Abstract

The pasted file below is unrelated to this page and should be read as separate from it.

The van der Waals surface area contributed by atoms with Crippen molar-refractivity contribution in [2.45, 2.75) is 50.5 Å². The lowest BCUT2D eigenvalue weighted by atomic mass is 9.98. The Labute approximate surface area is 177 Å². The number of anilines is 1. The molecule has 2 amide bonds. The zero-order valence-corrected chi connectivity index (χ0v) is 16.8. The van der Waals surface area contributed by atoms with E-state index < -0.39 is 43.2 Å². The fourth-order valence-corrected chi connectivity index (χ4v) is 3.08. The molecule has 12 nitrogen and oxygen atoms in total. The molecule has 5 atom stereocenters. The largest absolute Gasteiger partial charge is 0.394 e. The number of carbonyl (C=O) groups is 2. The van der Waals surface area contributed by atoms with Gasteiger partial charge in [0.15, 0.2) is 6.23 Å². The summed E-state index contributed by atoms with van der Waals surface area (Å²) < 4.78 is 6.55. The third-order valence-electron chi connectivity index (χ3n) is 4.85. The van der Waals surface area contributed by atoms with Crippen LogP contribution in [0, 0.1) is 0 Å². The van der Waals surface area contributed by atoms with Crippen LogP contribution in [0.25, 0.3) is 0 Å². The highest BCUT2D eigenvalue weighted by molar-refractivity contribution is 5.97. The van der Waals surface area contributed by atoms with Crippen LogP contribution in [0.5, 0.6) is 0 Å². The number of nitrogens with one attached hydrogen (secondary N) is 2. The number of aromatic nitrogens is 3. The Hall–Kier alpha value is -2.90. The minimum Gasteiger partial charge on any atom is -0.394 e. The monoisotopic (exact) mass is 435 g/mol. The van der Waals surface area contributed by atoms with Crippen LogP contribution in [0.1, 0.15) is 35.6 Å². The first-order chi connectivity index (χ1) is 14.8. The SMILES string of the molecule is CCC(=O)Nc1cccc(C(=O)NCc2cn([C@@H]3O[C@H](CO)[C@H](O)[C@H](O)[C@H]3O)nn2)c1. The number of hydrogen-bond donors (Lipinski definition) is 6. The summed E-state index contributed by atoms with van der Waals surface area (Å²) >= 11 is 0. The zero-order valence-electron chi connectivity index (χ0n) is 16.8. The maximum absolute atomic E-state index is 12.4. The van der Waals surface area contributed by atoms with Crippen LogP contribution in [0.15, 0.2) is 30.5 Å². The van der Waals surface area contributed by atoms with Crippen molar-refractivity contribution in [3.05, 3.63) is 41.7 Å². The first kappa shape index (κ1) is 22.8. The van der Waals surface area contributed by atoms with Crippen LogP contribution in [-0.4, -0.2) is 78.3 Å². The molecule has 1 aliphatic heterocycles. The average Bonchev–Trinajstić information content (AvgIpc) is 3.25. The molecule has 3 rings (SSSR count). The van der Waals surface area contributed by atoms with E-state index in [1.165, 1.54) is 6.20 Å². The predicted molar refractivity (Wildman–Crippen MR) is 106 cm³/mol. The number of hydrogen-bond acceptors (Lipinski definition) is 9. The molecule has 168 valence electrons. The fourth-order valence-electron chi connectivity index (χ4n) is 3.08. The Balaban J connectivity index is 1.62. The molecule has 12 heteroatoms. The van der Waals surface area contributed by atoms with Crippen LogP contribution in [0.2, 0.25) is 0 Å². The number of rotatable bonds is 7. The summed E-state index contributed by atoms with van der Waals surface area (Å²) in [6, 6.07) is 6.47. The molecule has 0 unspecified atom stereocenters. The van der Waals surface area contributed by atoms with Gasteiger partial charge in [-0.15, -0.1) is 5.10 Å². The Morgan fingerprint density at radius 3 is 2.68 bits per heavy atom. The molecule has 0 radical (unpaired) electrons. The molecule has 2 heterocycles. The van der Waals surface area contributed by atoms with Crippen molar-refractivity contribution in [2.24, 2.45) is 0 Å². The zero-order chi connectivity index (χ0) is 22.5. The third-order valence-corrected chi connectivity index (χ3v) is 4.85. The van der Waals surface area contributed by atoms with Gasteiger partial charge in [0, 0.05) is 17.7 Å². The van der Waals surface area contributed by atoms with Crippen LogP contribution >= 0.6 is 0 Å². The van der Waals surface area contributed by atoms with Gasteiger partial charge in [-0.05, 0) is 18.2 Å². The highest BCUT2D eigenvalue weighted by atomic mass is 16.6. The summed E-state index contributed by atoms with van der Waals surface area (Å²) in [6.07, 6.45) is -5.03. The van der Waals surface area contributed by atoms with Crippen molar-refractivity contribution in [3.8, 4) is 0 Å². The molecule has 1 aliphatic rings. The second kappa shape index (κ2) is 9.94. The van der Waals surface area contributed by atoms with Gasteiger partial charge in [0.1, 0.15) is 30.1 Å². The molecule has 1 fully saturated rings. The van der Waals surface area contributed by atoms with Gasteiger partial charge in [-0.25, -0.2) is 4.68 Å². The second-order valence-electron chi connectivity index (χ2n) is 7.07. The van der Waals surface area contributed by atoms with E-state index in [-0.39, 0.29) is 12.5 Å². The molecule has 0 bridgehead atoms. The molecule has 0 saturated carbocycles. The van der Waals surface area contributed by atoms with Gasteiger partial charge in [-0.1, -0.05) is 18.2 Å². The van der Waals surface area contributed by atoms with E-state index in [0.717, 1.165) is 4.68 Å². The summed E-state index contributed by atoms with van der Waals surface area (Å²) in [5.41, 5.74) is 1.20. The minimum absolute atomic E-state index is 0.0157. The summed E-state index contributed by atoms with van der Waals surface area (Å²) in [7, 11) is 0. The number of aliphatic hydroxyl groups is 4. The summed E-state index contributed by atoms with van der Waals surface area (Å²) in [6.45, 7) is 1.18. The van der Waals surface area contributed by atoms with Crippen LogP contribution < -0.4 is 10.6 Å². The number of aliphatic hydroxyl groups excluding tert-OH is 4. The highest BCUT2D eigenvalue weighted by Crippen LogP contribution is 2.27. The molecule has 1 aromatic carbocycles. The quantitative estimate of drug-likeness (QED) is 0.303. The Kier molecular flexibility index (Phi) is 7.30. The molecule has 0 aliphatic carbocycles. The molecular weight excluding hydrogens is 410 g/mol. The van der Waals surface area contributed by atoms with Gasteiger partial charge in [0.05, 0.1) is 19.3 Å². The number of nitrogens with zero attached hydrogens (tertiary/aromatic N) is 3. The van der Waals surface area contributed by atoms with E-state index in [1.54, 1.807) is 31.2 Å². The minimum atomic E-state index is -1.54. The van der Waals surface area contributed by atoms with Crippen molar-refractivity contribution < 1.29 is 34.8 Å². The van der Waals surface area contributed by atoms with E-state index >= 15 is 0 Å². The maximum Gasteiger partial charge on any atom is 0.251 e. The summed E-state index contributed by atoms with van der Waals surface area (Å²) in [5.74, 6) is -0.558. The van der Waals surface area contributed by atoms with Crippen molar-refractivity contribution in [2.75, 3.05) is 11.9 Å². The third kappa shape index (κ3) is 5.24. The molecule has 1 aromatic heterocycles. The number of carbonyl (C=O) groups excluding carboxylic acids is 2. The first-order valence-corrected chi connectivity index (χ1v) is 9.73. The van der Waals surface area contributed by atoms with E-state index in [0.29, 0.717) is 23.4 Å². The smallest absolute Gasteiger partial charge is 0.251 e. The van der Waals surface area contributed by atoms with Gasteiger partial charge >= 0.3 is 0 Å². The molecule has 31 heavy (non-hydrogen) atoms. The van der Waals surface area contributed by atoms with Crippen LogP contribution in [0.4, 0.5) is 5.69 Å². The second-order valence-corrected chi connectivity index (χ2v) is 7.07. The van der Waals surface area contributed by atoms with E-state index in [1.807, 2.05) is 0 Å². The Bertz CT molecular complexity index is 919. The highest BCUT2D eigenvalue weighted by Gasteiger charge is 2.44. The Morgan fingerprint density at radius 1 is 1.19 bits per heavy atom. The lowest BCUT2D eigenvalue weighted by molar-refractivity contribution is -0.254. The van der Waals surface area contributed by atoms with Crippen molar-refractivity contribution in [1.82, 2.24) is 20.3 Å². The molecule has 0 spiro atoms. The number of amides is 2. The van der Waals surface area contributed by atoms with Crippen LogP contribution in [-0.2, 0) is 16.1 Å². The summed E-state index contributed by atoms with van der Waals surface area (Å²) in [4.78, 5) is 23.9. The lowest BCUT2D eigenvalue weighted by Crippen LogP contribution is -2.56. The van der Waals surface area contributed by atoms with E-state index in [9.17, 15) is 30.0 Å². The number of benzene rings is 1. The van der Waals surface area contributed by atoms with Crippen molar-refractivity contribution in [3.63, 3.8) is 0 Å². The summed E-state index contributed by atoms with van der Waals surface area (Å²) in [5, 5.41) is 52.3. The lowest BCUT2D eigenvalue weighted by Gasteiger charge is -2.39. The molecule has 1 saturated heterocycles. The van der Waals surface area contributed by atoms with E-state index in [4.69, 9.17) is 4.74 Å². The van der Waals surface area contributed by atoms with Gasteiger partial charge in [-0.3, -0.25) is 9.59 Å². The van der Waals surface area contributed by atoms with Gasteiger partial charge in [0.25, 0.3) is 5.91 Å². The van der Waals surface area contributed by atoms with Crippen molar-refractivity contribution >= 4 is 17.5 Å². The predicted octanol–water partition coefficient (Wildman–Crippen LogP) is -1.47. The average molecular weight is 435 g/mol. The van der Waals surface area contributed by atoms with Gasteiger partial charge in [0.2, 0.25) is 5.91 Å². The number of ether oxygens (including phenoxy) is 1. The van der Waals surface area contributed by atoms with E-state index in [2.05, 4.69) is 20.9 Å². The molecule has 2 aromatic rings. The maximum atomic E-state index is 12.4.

Clay minerals appear to change significantly under the influence of pasture development on poldered sediments in the Baie d’Authie area (Somme, France). Cores 40–90 cm deep from recent salt marsh sediments and poldered sediments developing grass pastures since 1737, 1575 and 1158 indicate that the natural mineral suite of kaolinite, mica, illite, and two disordered mixed-layered illite-smectite (I-S) phases common to the sedimentary input changes gradually but significantly in the materials. In the oldest, best-developed profile, there is a dominance of a disordered, illitic I-S in the humic upper part of the profile and a more abundant, more smectitic I-S mineral below. It appears that grass-derived humic materials tend to stabilize closed (collapsed) or illitic behavior in I-S clays. The natural evolution of the sediment (lower part of the profile) is towards a smectitic clay assemblage. Destruction of organic matter of the smectitic I-S minerals by oxidation indicates that this material can significantly modify the physical behavior of the clays keeping the structure open to polar molecules.

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